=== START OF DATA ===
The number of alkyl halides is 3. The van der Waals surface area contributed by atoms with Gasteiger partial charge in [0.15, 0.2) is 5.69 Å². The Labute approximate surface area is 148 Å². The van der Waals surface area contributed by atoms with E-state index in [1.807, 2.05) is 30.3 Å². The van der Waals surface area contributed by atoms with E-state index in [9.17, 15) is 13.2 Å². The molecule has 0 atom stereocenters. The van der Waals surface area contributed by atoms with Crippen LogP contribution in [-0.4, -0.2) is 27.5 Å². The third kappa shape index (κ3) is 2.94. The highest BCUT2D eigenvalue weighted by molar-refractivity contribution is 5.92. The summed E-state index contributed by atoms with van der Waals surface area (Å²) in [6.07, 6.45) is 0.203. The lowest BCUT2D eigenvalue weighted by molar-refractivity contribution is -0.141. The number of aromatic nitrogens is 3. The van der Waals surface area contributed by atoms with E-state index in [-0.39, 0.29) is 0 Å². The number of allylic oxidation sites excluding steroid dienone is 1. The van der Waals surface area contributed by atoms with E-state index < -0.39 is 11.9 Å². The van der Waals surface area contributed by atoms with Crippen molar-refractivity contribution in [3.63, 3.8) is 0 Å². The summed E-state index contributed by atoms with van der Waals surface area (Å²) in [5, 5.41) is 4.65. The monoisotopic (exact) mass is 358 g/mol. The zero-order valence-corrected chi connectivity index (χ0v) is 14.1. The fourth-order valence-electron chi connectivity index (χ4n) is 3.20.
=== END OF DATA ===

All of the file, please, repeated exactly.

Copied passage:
The number of alkyl halides is 3. The van der Waals surface area contributed by atoms with Gasteiger partial charge in [0.15, 0.2) is 5.69 Å². The Labute approximate surface area is 148 Å². The van der Waals surface area contributed by atoms with E-state index in [1.807, 2.05) is 30.3 Å². The van der Waals surface area contributed by atoms with E-state index in [9.17, 15) is 13.2 Å². The molecule has 0 atom stereocenters. The van der Waals surface area contributed by atoms with Crippen LogP contribution in [-0.4, -0.2) is 27.5 Å². The third kappa shape index (κ3) is 2.94. The highest BCUT2D eigenvalue weighted by molar-refractivity contribution is 5.92. The summed E-state index contributed by atoms with van der Waals surface area (Å²) in [6.07, 6.45) is 0.203. The lowest BCUT2D eigenvalue weighted by molar-refractivity contribution is -0.141. The number of aromatic nitrogens is 3. The van der Waals surface area contributed by atoms with E-state index in [-0.39, 0.29) is 0 Å². The number of allylic oxidation sites excluding steroid dienone is 1. The van der Waals surface area contributed by atoms with E-state index < -0.39 is 11.9 Å². The van der Waals surface area contributed by atoms with Crippen molar-refractivity contribution in [3.63, 3.8) is 0 Å². The summed E-state index contributed by atoms with van der Waals surface area (Å²) in [5, 5.41) is 4.65. The monoisotopic (exact) mass is 358 g/mol. The zero-order valence-corrected chi connectivity index (χ0v) is 14.1. The fourth-order valence-electron chi connectivity index (χ4n) is 3.20.